Mario jumped into the #2 Hawk Ford belonging to Granatelli and promptly qualified 2nd to AJ Foyt and then won the race after Lloyd Ruby was knocked out of contention by leaving the pits with his refueling hose still attached.

Andy Granatelli wanted to buy one of the remaining 64’s but when negotiations broke down Colin Chapman is alleged to have ordered the now engineless cars be returned to Hethel, Lotus home base, where he promised to take a hack saw to them personally cut them up and dig a whole and personally bury them. As it turned out all three cars were put in a shed.

Jochen Rindt’s #80 is seen above sans motor, this is the second of the three remaining 64’s to have emerged in recent years the other one has a correct Ford motor installed.

Thanks for joining me on this “Cut and Bury” edition of “Gettin’ a li’l psycho on tyres, I hope you will join me again tomorrow when I’ll be looking at the first car to record a 200 mph average closed circuit lap during a race. Don’t forget to come back now !


Son of Silent Sam – Lotus 56

The 1968 Lotus 56 picked up on the technology used by the STP-Paxton Turbocar “Silent Sam designed by Ken Wallis for the 1967 Indy 500 with which Parnelli Jones came within 8 miles of winning before a transmission bearing failure intervened.

Lotus 56, Goodwood, FoS

Like the STP Paxton Turbocar the Lotus 56, was also bankrolled by STP’s Andy Granatelli, used four wheel drive transmission.

The Lotus 56Lotus 56, Goodwood, FoS

However the Lotus 56 rather than mounting the engine alongside the driver on a backbone chassis as had been the case with the STP Paxton Turbocar, Maurice Phillipe’s design had the motor conventionally mounted behind the driver in what was to become an influential wedge shaped vehicle.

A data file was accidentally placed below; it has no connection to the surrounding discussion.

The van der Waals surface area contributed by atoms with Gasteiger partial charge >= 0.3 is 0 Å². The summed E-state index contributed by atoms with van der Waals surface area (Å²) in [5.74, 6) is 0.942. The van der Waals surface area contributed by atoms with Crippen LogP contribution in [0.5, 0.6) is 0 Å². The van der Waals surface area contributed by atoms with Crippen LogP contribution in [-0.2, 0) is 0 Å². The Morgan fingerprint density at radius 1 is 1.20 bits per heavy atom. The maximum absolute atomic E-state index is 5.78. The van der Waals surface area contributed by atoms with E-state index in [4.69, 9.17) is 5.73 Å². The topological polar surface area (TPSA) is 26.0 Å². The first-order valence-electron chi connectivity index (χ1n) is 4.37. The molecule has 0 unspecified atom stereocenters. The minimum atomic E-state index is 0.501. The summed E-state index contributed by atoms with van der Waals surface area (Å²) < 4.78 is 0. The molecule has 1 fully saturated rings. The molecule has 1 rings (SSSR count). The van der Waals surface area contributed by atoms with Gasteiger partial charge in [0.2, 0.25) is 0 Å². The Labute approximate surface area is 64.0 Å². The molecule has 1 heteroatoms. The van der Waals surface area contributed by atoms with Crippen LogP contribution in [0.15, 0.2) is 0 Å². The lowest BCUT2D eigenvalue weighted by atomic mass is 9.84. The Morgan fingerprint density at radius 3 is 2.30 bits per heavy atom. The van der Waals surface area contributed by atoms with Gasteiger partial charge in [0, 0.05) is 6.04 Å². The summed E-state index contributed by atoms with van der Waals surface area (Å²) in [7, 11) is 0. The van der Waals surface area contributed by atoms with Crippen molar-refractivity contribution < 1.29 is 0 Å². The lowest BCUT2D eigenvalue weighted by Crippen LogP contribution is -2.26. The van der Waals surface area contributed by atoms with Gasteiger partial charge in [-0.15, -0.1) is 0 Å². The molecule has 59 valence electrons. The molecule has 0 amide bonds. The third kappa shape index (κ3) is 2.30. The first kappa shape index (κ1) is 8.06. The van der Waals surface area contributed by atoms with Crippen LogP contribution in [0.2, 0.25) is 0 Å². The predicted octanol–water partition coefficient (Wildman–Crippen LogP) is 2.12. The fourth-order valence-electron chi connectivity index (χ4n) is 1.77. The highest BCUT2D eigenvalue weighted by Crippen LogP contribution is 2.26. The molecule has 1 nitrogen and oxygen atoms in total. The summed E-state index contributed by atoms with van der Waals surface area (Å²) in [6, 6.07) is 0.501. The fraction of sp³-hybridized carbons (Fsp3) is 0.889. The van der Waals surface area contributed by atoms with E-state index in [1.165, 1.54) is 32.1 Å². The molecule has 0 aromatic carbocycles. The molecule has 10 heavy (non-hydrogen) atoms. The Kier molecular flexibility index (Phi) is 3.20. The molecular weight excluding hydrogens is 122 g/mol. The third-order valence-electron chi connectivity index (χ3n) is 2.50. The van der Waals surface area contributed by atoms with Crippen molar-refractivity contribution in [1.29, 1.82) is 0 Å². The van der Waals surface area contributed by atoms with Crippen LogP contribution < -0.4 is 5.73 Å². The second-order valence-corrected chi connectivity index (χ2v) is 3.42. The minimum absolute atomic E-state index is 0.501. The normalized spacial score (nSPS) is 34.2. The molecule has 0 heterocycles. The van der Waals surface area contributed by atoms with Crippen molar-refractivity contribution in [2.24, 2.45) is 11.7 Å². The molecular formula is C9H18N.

Lotus 56, Goodwood, FoS

Jim Clark was originally penciled in to drive the Lotus 56 but his death during a race in Germany in April ’68 meant British driver Mike Spence was called in to do the early testing of the Lotus 56, unfortunately Mike was killed during practice three weeks before the start of the Indy 500 after hitting the wall in turn one.

Lotus 56, Goodwood, FoS

After an accident with in older STP Paxton Turbo car Joe Leonard joined Graham Hill and Art Pollard in the remaining Lotus 56’s.

Lotus 56, Goodwood, FoS

Despite running with an air restrictor plate mandated for 1968 Joe managed to qualify on pole for the ‘500’ thanks in part to the efficient aerodynamics and superior 4wd handling.

Lotus 56, Goodwood, FoS

The big advantage of using a Pratt & Whitney Canada PT6 turbo shaft motor, more familiarly seen in a variety of fixed wing and rotary wing aircraft, was reliability these motors are known to have a mean time between outages (MTBO) of 9000 hours !

Lotus 56, Goodwood, FoS

The disadvantage of turbo shaft motor was eye watering fuel consumption which means turbine powered cars carry more weight and have to re fuel more often than cars powered by conventional piston motor’s.

Lotus 56, Goodwood, FoS

In the 1968 500 Graham Hill had an accident Art Pollard broke down while Joe Leonard was leading with a few laps to go when a fuel pump shaft failed meaning Granatelli came close but failed to win a cigar for the second year running.

Turbo shaft motors and four wheel drive were outlawed from the Champ Car circuit from 1969. The Lotus 56 design, in 56B specification, was subsequently sporadically used in Grand Prix races during 1971, but apart from phenomenal performance in the wet no overall advantage was found by using the combination of four wheel drive and turbine shaft propelled vehicles.

Thanks for joining me on this ‘Son of Silent Sam’ edition of ‘Gettin’ a lil psycho on tyres’, I hope you will join me again tomorrow. Don’t forget to come back now !